We all have preconceived ideas about consumer bankruptcy, but the most common stereotype of bankruptcy doesn’t stir up a lot of sympathy for most of us. We picture a young, reckless American adult, privileged and unschooled in smart spending and saving, who has racked up credit card debt through frivolous living (picture: vacations, fancy cars, a mortgage they can't afford) who is suddenly reduced to eating Ramen noodles, pawning valuables, and asking friends to foot the bill at restaurants. We see their demise and think, well, that serves you right.
Only a handful of bankruptcies actually look like this. Surprised? Don’t be. The past decade has involved plenty of ups and downs in the U.S. economy, making Americans seasick as they struggle to get a hold of their finances in turbulent times. As a result, the face of bankruptcy has changed quite a bit. While it’s true that the stereotype of the “irresponsible spender” characterizes the bankruptcy field, let’s get one thing straight: more factors than irresponsible spending drive people to bankruptcy.
There are quite a few myths reinforced by years of media and movies into the American mind that simply are not true, especially now that bankruptcy is shifting in America.
Myth #1: Only irresponsible spenders file bankruptcy.
As I just pointed out, times are changing, and the economy has forced the hands of unlikely profiles to declare bankruptcy. Earlier this year I wrote a guest post for Gini Nelson, New Mexico bankruptcy attorney, which she published on her blog. I wrote about why “Bankrupt” doesn’t mean “Irresponsible” revealing the reality behind many bankruptcies. Nowadays, bankruptcy hits normal families with normal spending habits just as often as it hits the reckless spenders among us. For many people, filing bankruptcy is a desperate reach for a lifesaver at the mercy of expensive healthcare costs due to illness or injury, student debt, divorce proceedings, or just the rising costs of life: food, housing, education, etc. Job loss, too, plays a role in bankruptcy.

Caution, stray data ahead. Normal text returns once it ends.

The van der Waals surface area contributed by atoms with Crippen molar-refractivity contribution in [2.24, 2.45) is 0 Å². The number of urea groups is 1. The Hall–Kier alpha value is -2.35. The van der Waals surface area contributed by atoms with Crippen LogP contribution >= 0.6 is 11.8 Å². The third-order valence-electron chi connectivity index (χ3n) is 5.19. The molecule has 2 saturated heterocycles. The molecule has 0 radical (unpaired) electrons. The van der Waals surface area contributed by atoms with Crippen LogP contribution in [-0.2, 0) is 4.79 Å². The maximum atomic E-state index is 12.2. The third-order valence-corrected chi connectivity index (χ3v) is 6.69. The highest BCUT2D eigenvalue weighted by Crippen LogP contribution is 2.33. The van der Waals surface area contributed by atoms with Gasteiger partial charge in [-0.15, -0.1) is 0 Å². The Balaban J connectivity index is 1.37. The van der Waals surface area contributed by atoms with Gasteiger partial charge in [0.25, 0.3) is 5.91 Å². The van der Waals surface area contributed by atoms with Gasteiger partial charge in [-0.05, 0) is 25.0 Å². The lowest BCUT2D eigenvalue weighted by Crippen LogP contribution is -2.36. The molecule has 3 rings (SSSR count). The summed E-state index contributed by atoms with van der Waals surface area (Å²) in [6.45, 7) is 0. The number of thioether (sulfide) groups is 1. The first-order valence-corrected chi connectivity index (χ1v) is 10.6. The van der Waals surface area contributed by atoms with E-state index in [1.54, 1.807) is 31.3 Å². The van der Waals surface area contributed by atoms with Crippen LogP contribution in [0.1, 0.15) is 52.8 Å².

Myth #2: It’s nearly impossible to recover financially from bankruptcy.
Bankruptcy is our nation’s way of protecting the debtor and providing a route to financial freedom. It is the path to recovery! Of course, the way out is through sound and smart habits: using credit cards wisely, ensuring that your credit is being reported back to the credit bureau, saving, and paying bills on time. Even in a tough financial climate, it is possible to regain a footing and get out of the nightmare of debt. Part two of the above post I linked is one all about the “Middle Class Climbing out of Bankruptcy” and tells some inspiring stories about individuals (and families) who have done just that.
Myth #3: You can discharge your entire debt load through bankruptcy.
Certain types of debt cannot be discharged under the U.S. Bankruptcy Code. If you think about it, we’d all be declaring bankruptcy if we could get rid of all our debt so easily, and you can imagine how this federal protection would quickly become abused. In 2005, the Bankruptcy Abuse Prevention and Consumer Protection Act (BAPCPA) prohibited student loans from being discharged through bankruptcy. Debts incurred through improper behavior are not discharged, such as through fraud, malicious injury to a person, personal injury to another person, or injury caused by the debtor’s operation of a motor vehicle while intoxicated. In addition, certain types of tax claims, debt for spousal or child support, debts to the government are not typically discharged. You can read more about it on the U.S. courts website.
Myth #4: Your credit is ruined forever if you file for bankruptcy.
A bankruptcy will stay on your credit report for anywhere from 7 to ten years, depending on whether you file Chapter 7 or Chapter 13 bankruptcy. But you can still take steps to build better credit and eventually have a high score again.
Myth #5: College-educated people with successful jobs rarely file bankruptcy.
The Institute for Financial Literacy reported in 2011 that “college education doesn’t appear to ward off bankruptcy as the rate of degree holders filing bankruptcy increased by 20%” in the five years prior to the report. In addition, during those five years, bankruptcy filers with incomes above $60,000 increased their rate of filing by over 66%.
If you feel shame at the thought of declaring bankruptcy, understand that the numbers are shifting. It’s normal to cringe at the thought of filing for bankruptcy, but the reality is that more and more educated, successful people have accepted this as the route to regain their footing when debt piles too high.